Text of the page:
As I was preparing my last entry, I came across an article he wrote called "Testable Explanations” (August 2, 2008). First off, I believe every explanation Dr. McLeroy uses to support how science, especially evolution, should be taught in public schools is motivated by one goal; to allow for the debunking of the theory. All theories should be scrutinized, challenged, and run through a meat grinder to get as close to the “truth” as we can. This is not the goal of Dr. McLeroy, his goal is to allow for a mechanism to cast doubt on the theory not to replace it with a better one, but to allow for creationism to also stand side-by-side.

So back to the question of “why” – the foundation for this need of his - crusade more like it – this zealot-like behavior put forth to discredit evolution. I conclude that it stems from his misguided belief that because evolution accepts as the foundation “natural explanations” it therefore excludes the presence or the hand of God.
“For the supernaturalist” Dr. McLeroy writes, “the phrase “natural explanations” does not just undermine his view of science but actually excludes it by definition. “
This is the battle line that has been drawn; you may only choose one – natural or supernatural. Why Dr. McLeroy sees it this way can only be speculated. I contend that he fears science because it weakens his belief or understanding of his God in the same way a child loses their belief in their parents as superhuman as they increase their understanding of the world in which they live in.

The explanation for natural phenomenon, from gravity, to reproduction, to physics, to the origin of life comes from science. There is no other way to know and understand this phenomenon other than through the use of the scientific method. What we see is the result of how it was designed to work. Whether this design is from the hand of God or through chance will never be known. It works in a particular way, a natural way, a way in which we can hypothesize and test.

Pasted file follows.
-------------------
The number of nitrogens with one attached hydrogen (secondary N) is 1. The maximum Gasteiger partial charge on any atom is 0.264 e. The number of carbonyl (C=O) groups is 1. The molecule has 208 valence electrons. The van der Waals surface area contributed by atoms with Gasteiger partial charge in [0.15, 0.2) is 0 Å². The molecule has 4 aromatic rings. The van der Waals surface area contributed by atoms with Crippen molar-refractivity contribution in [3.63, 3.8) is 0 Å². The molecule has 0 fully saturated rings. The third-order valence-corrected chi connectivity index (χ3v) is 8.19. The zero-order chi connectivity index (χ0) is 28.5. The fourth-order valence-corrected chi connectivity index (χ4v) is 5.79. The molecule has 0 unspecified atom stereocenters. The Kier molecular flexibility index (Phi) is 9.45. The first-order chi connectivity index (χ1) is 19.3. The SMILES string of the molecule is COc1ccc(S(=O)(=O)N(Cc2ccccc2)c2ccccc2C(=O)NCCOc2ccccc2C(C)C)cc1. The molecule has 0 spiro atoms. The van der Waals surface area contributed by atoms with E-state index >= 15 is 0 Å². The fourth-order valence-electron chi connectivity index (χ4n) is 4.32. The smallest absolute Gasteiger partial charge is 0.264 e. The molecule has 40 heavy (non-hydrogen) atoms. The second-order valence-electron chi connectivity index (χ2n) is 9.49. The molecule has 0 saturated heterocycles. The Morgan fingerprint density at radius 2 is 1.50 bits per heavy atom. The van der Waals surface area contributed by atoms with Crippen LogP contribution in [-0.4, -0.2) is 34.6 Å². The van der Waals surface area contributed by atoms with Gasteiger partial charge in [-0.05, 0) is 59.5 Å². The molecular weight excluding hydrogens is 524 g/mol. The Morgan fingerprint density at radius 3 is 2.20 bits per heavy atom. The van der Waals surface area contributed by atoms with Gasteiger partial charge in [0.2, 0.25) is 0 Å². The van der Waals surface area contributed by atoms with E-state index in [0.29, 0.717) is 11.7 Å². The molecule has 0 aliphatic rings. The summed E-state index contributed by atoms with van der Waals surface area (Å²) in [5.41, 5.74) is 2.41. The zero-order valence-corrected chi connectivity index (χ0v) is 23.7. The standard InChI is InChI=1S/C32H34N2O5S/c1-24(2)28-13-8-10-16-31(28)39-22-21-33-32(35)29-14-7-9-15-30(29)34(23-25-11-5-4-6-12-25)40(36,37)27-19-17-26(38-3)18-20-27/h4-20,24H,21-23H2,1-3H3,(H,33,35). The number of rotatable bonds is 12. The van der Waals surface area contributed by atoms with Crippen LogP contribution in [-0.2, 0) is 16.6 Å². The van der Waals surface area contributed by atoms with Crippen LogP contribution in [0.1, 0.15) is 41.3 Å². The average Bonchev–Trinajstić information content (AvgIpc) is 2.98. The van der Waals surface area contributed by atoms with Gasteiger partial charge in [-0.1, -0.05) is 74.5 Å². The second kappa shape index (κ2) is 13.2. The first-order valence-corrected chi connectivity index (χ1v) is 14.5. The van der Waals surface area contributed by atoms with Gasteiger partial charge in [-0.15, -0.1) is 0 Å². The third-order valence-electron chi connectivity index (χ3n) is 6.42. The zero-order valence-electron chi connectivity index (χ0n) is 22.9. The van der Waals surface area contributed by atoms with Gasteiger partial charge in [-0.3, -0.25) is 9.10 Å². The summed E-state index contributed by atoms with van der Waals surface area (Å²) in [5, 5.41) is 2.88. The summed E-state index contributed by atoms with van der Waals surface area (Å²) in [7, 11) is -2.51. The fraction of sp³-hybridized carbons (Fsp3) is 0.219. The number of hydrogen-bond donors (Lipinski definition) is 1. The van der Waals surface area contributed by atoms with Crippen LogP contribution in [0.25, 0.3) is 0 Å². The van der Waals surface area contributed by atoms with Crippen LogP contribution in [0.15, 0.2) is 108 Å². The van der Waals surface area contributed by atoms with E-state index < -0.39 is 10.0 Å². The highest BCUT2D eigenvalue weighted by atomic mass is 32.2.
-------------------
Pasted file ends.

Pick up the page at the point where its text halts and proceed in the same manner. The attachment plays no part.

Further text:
Just as children may be thought of as a gift from God they do not result from a supernatural explanation. The way life on earth has gotten to this point also follows a particular methodology, it has evolved over time. This is how it appears to work based on the evidence we have encountered. There is no need to have a supernatural explanation because one is not needed. It follows a prescribed methodology seen constant – tested - over time. If God had a hand in this it was setting up the parameters. God’s creation was DNA, and DNA changes the structure of life randomly, suddenly, minutely, and quietly over time.

Monday, June 8, 2009

A strange kind of common sense

Don McLeory, our local dentist, evolution debunker, and ex-State School Board head, wrote a pretty nice article in our local paper, The Eagle (Sunday, June 7, 2009), on the virtues of keeping ideology out of the science classroom. On the surface, his argument appears very sound and echoes what the scientific community has been stating all along, that “science is the use of evidence to construct testable explanations and predictions of natural phenomenon as well as the knowledge generated through this process”. Where Dr. McLeroy and his followers find comfort is in the term “testable.”

“If it is not testable, it is not science” Dr. McLeory notes. The understanding here is that one cannot test in the laboratory or field the different hypothesis used to support the theory. This Dr. McLeory contends allows a student on “scientific grounds to challenge any untestable ideology being taught as dogma.”

The theory of evolution is not dogma, nor, for a scientist, is it an ideology. A scientific theory is:

“A plausible or scientifically acceptable, well-substantiated explanation of some aspect of the natural world; an organized system of accepted knowledge that applies in a variety of circumstances to explain a specific set of phenomena and predict the characteristics of as yet unobserved phenomena.”
It is based on the use of a Hypothesis:
“A tentative explanation for an observation, phenomenon, or scientific problem that can be tested by further investigation. Scientific hypotheses must be posed in a form that allows them to be rejected.”
So the new argument that the Intelligent Design folks are using is to try to use the definition against itself, as if it will get caught in an endless loop of if-then-else logic and completely self-destruct. They use the logic that because you can’t test what took place millions of years ago, then the hypothesis is not valid, which means you can’t use it to support the theory. This logic is also used to support the inclusion of a supernatural cause. Because the supernatural causation can’t be tested either, it is just as plausible a theory as the scientific one.